We use cookies to improve your experience on our website. Accept | Find out more


Into the Matrix

How does Kevin Knight, United's senior vice president of planning, manage the airline's complex and ever-shifting flight schedule and pricing plans? Very carefully, and very well.

Author Rod O'Connor Photography United Airlines creative services

IT’S NOT AN EASY THING, predicting the future. But with the help of some sophisticated algorithms, optimization models and a dedicated staff, Kevin Knight, United’s senior vice president of planning, looks into a crystal ball every single day.

Knight and his team are charged with forecasting the demand for each seat on each flight to the more than 200 destinations across the airline’s expansive international flight map. Based on that potential demand, they begin work well in advance to develop a global flight schedule and pricing plan.

The process is a massive undertaking, requiring constant analysis of streams of financial information, competitive data and operational factors. Knight’s team of revenue managers and scheduling analysts must also consider the schedules and connection possibilities with United Express partners and fellow Star Alliance members. And all that number-crunching and prognosticating is focused on one goal: creating a competitively priced product that best meets customers’ needs and allows the airline to operate profitably.

“In essence, we’re responsible for determining where we fly and for pricing our product,” says Knight, 53, whose glasses convey a studious demeanor, but whose calm confidence projects a man totally at ease with a job that moves at lightning speed.

Of course, even the most skilled fortune teller couldn’t have predicted the depth of the current economic downturn, which has resulted in significant declines in demand for air travel. This has caused United, like other businesses, to resize its service to fit the marketplace. For the year, United’s capacity will be down roughly eight percent, a number that’s in line with other major carriers. Knight acknowledges that any service reduction represents an inconvenience for someone.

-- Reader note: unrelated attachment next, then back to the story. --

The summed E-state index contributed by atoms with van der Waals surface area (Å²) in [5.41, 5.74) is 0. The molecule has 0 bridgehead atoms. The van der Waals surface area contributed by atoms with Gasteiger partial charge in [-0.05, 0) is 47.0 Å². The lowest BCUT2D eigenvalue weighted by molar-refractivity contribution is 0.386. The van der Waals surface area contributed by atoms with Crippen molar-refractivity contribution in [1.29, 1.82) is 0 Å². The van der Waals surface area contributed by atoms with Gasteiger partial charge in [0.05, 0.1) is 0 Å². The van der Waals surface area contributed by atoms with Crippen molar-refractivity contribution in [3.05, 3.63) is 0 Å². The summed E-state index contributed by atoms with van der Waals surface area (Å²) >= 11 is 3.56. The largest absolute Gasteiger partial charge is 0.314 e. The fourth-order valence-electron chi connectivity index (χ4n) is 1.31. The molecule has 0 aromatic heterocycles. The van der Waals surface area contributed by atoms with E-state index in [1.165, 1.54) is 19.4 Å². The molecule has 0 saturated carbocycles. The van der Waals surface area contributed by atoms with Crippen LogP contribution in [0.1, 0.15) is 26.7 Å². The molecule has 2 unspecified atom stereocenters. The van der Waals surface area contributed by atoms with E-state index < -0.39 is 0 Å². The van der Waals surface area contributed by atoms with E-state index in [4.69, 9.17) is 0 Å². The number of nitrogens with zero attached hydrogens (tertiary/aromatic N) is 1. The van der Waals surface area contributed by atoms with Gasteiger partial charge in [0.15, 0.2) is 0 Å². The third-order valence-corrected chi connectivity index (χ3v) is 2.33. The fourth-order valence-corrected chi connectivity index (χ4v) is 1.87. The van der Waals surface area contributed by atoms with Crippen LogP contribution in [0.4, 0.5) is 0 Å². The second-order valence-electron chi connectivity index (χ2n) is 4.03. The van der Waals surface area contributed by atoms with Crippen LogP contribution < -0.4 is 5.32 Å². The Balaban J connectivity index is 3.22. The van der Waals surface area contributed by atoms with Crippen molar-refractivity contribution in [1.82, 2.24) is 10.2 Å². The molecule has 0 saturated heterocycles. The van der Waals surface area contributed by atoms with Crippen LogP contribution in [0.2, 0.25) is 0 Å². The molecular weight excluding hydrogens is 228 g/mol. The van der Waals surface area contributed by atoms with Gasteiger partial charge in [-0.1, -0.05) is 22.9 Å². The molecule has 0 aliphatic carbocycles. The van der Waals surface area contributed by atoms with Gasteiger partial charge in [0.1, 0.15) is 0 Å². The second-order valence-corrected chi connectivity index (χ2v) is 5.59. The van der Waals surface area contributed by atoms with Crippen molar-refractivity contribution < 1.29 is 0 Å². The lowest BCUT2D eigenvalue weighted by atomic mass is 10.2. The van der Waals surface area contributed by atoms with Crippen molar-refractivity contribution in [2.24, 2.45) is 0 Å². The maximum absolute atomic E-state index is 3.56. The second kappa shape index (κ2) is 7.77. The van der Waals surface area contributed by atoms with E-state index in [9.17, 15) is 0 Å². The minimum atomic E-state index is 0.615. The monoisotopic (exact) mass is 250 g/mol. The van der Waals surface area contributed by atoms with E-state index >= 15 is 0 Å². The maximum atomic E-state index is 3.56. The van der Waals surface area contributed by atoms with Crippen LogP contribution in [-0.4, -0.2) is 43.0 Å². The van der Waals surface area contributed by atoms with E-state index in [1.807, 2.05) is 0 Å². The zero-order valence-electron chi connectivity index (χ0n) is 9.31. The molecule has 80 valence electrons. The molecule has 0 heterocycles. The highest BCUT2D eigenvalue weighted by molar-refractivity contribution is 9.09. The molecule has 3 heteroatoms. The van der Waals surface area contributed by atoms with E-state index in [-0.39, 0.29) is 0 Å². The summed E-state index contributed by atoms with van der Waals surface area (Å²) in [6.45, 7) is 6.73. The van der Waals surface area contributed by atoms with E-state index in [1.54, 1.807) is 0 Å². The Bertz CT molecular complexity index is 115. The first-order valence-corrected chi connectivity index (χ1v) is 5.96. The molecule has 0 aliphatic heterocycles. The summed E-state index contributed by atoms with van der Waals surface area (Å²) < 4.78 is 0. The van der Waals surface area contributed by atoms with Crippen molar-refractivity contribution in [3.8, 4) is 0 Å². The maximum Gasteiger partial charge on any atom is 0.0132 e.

A self-proclaimed “airline junkie,” he had a keen interest in becoming a pilot and enrolled in the aviation program at Westminster College. He worked at airports all through college—as a customer service representative and ramp worker, in the freight office, pretty much everywhere—and ultimately chose the management route, where he could combine his passion for flying with his knack for business.

After more than 30 years in various planning positions with airlines including Hughes Airwest (a small carrier once owned by Howard Hughes), Northwest Airlines and, since 1993, United, he’s pored over enough analytics to know that any airline’s success is attributable at least in part to the constant tightrope walk matching capacity with demand.

To build its schedule, United must look at more than simply how many people want to go from point A to point B; the company also has to take into account the revenue potential of every market and the operational costs—staffing, airport fees, equipment maintenance—required to serve each destination. “There are situations where our customers would love us to provide nonstop service to a point, and it’s simply not viable for us to do so,” he says.